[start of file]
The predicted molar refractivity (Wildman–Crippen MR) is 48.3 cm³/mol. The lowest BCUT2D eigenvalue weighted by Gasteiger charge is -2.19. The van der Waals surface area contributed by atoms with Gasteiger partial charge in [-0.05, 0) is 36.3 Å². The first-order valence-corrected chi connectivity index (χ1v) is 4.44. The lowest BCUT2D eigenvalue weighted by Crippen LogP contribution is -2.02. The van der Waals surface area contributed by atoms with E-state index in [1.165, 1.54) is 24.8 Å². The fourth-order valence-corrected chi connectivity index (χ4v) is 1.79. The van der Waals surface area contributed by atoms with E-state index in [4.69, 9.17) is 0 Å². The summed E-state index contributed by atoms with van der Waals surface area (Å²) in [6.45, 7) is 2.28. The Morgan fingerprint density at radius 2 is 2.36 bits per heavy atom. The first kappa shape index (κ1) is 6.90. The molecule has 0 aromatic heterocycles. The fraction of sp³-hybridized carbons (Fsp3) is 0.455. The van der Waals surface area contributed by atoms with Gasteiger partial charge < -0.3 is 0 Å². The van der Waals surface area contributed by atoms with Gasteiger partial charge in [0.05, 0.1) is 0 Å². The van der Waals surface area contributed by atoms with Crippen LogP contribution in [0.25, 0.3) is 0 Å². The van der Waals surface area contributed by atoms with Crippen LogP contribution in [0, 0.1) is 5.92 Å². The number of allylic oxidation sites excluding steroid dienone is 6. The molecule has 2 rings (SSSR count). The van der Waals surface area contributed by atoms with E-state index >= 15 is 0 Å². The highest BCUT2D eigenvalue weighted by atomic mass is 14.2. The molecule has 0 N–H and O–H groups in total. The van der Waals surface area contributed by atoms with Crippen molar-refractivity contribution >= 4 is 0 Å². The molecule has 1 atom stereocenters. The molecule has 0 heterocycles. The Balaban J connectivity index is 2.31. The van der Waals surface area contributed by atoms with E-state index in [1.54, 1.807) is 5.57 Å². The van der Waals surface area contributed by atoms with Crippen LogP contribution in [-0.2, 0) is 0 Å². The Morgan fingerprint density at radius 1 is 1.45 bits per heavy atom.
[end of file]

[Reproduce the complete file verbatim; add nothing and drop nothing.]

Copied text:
The predicted molar refractivity (Wildman–Crippen MR) is 48.3 cm³/mol. The lowest BCUT2D eigenvalue weighted by Gasteiger charge is -2.19. The van der Waals surface area contributed by atoms with Gasteiger partial charge in [-0.05, 0) is 36.3 Å². The first-order valence-corrected chi connectivity index (χ1v) is 4.44. The lowest BCUT2D eigenvalue weighted by Crippen LogP contribution is -2.02. The van der Waals surface area contributed by atoms with E-state index in [1.165, 1.54) is 24.8 Å². The fourth-order valence-corrected chi connectivity index (χ4v) is 1.79. The van der Waals surface area contributed by atoms with E-state index in [4.69, 9.17) is 0 Å². The summed E-state index contributed by atoms with van der Waals surface area (Å²) in [6.45, 7) is 2.28. The Morgan fingerprint density at radius 2 is 2.36 bits per heavy atom. The first kappa shape index (κ1) is 6.90. The molecule has 0 aromatic heterocycles. The fraction of sp³-hybridized carbons (Fsp3) is 0.455. The van der Waals surface area contributed by atoms with Gasteiger partial charge < -0.3 is 0 Å². The van der Waals surface area contributed by atoms with Gasteiger partial charge in [0.05, 0.1) is 0 Å². The van der Waals surface area contributed by atoms with Crippen LogP contribution in [0.25, 0.3) is 0 Å². The van der Waals surface area contributed by atoms with Crippen LogP contribution in [0, 0.1) is 5.92 Å². The number of allylic oxidation sites excluding steroid dienone is 6. The molecule has 2 rings (SSSR count). The van der Waals surface area contributed by atoms with E-state index >= 15 is 0 Å². The highest BCUT2D eigenvalue weighted by atomic mass is 14.2. The molecule has 0 N–H and O–H groups in total. The van der Waals surface area contributed by atoms with Crippen molar-refractivity contribution >= 4 is 0 Å². The molecule has 1 atom stereocenters. The molecule has 0 heterocycles. The Balaban J connectivity index is 2.31. The van der Waals surface area contributed by atoms with E-state index in [1.54, 1.807) is 5.57 Å². The van der Waals surface area contributed by atoms with Crippen LogP contribution in [-0.2, 0) is 0 Å². The Morgan fingerprint density at radius 1 is 1.45 bits per heavy atom.